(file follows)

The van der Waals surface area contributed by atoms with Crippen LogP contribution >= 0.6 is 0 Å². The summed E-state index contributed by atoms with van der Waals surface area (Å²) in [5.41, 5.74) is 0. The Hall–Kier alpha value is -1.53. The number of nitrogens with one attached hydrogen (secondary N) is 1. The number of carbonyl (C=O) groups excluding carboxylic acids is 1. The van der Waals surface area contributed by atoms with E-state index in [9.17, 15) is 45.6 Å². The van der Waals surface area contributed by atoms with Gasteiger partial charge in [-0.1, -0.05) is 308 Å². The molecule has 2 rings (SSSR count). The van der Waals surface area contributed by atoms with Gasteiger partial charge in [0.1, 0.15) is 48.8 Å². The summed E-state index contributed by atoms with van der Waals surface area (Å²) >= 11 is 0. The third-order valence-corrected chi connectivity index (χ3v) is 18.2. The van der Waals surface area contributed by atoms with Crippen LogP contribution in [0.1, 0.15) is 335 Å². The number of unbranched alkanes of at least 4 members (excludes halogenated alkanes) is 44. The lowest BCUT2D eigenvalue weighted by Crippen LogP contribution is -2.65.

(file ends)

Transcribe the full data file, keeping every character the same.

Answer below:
The van der Waals surface area contributed by atoms with Crippen LogP contribution >= 0.6 is 0 Å². The summed E-state index contributed by atoms with van der Waals surface area (Å²) in [5.41, 5.74) is 0. The Hall–Kier alpha value is -1.53. The number of nitrogens with one attached hydrogen (secondary N) is 1. The number of carbonyl (C=O) groups excluding carboxylic acids is 1. The van der Waals surface area contributed by atoms with E-state index in [9.17, 15) is 45.6 Å². The van der Waals surface area contributed by atoms with Gasteiger partial charge in [-0.1, -0.05) is 308 Å². The molecule has 2 rings (SSSR count). The van der Waals surface area contributed by atoms with Gasteiger partial charge in [0.1, 0.15) is 48.8 Å². The summed E-state index contributed by atoms with van der Waals surface area (Å²) >= 11 is 0. The third-order valence-corrected chi connectivity index (χ3v) is 18.2. The van der Waals surface area contributed by atoms with Crippen LogP contribution in [0.1, 0.15) is 335 Å². The number of unbranched alkanes of at least 4 members (excludes halogenated alkanes) is 44. The lowest BCUT2D eigenvalue weighted by Crippen LogP contribution is -2.65.